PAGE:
A second highly unorthodox feature of the plan is its cruciform figure. Most Maghribi mosques feature a T-shaped plan instead of the cross that is evident in the Ya'qub al-Mansur mosque. The cross is articulated along the north-south axis by the typical opposing entry portal and mihrab, and along the east-west axis by two covered galleries, each 8 meters wide, that project 12 meters into the sahn from the centers of the east and west perimeter arcades. These galleries mark the east and west entrances to the mosque. The extensions of the galleries into the courtyard serve to divide the open air space into one central courtyard that is 42 meters long and 38 meters wide, and four smaller secondary courtyards that are 17 meters long and 12 meters wide. The division of the courtyard into primary and secondary spaces is not seen in other Maghribi mosques, but it has been speculated that this subdivision of space may be a reflection of the hierarchical nature of Almohad religious and political views.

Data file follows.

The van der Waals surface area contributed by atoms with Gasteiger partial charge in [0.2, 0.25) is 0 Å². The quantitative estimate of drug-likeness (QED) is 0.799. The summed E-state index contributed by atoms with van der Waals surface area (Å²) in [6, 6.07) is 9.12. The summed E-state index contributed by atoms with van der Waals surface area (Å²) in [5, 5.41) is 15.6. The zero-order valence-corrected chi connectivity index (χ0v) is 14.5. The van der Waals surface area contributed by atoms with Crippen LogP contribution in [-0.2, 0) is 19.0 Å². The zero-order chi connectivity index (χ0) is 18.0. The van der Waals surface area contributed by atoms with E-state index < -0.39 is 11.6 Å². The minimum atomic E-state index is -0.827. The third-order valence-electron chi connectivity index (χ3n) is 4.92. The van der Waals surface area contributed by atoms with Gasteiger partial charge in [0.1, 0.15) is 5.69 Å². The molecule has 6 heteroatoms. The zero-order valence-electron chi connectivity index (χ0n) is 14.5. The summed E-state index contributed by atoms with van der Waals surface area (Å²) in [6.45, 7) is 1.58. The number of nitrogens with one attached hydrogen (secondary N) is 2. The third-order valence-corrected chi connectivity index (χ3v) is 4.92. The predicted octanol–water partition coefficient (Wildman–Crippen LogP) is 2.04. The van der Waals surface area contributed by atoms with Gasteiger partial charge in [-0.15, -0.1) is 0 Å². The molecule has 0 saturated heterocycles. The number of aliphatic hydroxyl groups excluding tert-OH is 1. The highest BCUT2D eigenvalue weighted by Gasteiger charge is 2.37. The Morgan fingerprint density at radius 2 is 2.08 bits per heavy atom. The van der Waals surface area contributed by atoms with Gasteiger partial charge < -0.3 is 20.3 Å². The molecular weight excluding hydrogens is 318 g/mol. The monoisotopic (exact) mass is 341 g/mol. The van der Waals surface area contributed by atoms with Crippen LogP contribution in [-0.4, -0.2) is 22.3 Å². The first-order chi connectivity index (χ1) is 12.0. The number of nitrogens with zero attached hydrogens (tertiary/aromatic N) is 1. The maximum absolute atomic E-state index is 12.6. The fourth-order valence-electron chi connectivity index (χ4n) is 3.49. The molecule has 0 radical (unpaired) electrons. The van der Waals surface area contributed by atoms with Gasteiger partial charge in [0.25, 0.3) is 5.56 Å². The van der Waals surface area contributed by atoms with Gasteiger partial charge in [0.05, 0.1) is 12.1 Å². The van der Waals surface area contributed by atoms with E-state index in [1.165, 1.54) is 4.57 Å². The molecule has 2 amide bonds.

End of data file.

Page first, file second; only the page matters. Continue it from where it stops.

The Almohad decoration of the mosque, which was primarily preserved in later renovations, was heavily influenced by Andalusian decorative traditions. At the time of the mosque's construction, the Almohad empire extended into Spain and the artistic and architectural motifs of that region heavily influenced Moroccan design. For instance, the capitals of the columns in the Ya'qub al-Mansur mosque clearly derive from the Umayyad capitals seen in the Great Mosque of Cordoba (9th-10th centuries). The arched entry and the tympanum of the mihrab niche are also embellished with carvings of abstracted vegetal motifs that are typical of the Cordovan and Almohad workshops of the late twelfth century. The interior of the mihrab niche features a muqarnas dome with stalactite projections that is thought to have been added during the Sa'dian renovations of the mosque in 1569.